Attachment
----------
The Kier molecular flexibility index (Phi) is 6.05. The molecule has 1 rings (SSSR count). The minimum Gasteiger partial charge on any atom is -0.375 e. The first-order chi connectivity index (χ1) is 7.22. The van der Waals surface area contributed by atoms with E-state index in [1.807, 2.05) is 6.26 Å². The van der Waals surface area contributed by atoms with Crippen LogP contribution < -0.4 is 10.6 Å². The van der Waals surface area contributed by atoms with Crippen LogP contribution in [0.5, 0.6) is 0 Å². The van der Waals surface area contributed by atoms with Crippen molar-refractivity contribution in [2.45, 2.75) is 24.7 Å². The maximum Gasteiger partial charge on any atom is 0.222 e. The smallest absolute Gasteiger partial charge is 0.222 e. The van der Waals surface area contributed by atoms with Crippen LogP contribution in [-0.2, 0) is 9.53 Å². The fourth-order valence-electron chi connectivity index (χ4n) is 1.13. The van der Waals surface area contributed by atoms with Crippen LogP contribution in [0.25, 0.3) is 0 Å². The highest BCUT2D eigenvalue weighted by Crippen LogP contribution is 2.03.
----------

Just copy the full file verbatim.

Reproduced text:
The Kier molecular flexibility index (Phi) is 6.05. The molecule has 1 rings (SSSR count). The minimum Gasteiger partial charge on any atom is -0.375 e. The first-order chi connectivity index (χ1) is 7.22. The van der Waals surface area contributed by atoms with E-state index in [1.807, 2.05) is 6.26 Å². The van der Waals surface area contributed by atoms with Crippen LogP contribution < -0.4 is 10.6 Å². The van der Waals surface area contributed by atoms with Crippen LogP contribution in [0.5, 0.6) is 0 Å². The van der Waals surface area contributed by atoms with Crippen molar-refractivity contribution in [2.45, 2.75) is 24.7 Å². The maximum Gasteiger partial charge on any atom is 0.222 e. The smallest absolute Gasteiger partial charge is 0.222 e. The van der Waals surface area contributed by atoms with Crippen LogP contribution in [-0.2, 0) is 9.53 Å². The fourth-order valence-electron chi connectivity index (χ4n) is 1.13. The van der Waals surface area contributed by atoms with Crippen LogP contribution in [0.25, 0.3) is 0 Å². The highest BCUT2D eigenvalue weighted by Crippen LogP contribution is 2.03.